OLD and new strands of Portsmouth’s heritage – Charles Dickens and this year’s Olympics – will be the central focus of the city’s festivities in 2012.
That was the pledge of the cultural festival’s chairman James Priory at its launch last night. He also promised a lot of variety in the programme, which is called Great Expectations in honour of the 200th anniversary of the author’s birth in Portsmouth.
‘This year there is a real range,’ said Mr Priory.
‘As well as Dickens and his life and imagination, we will also be looking at the 2012 London Olympics.
‘This is a chance for people in Portsmouth to celebrate the heritage of the city.’
The 10-day arts festival is held at various locations in and around the city from Friday, June 22, to Sunday, July 1.
The official programme was unveiled at an evening held in the New Theatre Royal, in Guildhall Walk, Portsmouth.
Patron Sheila Hancock delivered a reading from Dickens’s Nicholas Nickleby.
Afterwards she said: ‘Portsmouth should be very proud that it has such a creative core in the city.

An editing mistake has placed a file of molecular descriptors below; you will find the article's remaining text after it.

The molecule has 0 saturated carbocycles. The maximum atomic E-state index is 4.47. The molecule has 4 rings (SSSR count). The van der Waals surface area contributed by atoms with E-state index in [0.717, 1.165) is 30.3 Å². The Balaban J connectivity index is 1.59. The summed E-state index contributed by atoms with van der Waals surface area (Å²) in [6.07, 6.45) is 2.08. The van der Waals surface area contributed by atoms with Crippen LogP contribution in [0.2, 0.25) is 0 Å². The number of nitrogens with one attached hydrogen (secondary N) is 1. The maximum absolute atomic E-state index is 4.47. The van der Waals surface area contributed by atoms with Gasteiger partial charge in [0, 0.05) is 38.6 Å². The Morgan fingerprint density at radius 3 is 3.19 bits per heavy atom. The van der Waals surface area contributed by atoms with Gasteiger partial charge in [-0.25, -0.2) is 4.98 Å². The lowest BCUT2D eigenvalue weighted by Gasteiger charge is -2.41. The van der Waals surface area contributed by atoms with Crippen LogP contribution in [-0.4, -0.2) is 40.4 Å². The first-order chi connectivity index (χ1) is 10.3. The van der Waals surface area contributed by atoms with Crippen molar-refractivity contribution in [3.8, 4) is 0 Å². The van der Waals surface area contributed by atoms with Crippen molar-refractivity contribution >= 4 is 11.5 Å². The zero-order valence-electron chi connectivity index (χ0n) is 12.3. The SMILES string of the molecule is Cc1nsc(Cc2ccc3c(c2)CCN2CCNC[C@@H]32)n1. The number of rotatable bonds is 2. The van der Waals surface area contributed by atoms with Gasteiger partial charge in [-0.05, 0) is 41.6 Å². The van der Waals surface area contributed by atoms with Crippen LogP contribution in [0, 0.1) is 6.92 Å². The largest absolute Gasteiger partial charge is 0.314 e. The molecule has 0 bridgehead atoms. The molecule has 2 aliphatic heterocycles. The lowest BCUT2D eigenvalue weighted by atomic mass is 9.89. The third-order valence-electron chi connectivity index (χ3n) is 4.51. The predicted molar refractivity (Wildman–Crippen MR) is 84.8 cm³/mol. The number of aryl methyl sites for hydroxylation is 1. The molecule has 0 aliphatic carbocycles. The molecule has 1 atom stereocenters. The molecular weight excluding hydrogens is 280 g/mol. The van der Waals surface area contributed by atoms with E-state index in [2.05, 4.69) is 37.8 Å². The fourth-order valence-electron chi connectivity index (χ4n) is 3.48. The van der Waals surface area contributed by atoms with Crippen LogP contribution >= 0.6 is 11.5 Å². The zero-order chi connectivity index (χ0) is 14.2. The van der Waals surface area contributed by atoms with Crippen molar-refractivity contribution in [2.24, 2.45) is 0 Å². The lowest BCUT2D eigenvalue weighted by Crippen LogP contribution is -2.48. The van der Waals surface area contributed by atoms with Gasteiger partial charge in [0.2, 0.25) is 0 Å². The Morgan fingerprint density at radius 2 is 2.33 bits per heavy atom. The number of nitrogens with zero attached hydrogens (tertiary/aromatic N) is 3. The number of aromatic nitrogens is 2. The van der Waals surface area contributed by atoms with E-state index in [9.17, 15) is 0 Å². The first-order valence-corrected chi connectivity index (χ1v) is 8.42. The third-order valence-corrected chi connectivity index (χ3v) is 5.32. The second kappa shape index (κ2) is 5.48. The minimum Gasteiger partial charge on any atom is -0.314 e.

‘This is the most amazing programme and I do hope people will make the most of it and have a fantastic time.’
The Portsmouth Military Wives’ Choir also made their public debut.
Two songs were performed – Love Lifts Us Up Where We Belong and Wherever You Are.
‘I thought the choir was fantastic and they all sang beautifully,’ added Ms Hancock.
Yesterday The News reported top children’s authors Anthony Horowitz and Portsmouth-born Michelle Magorian will give lectures, talks and workshops.
There will also be a lecture in memory of controversial Portsmouth-born columnist Christopher Hitchens who died in December.
On the music front, there are masterclasses with former BBC Young Musician of the Year clarinettist Emma Johnson and internationally-acclaimed composer Stephen Montague.
For more information go to portsmouthfestivities.co.uk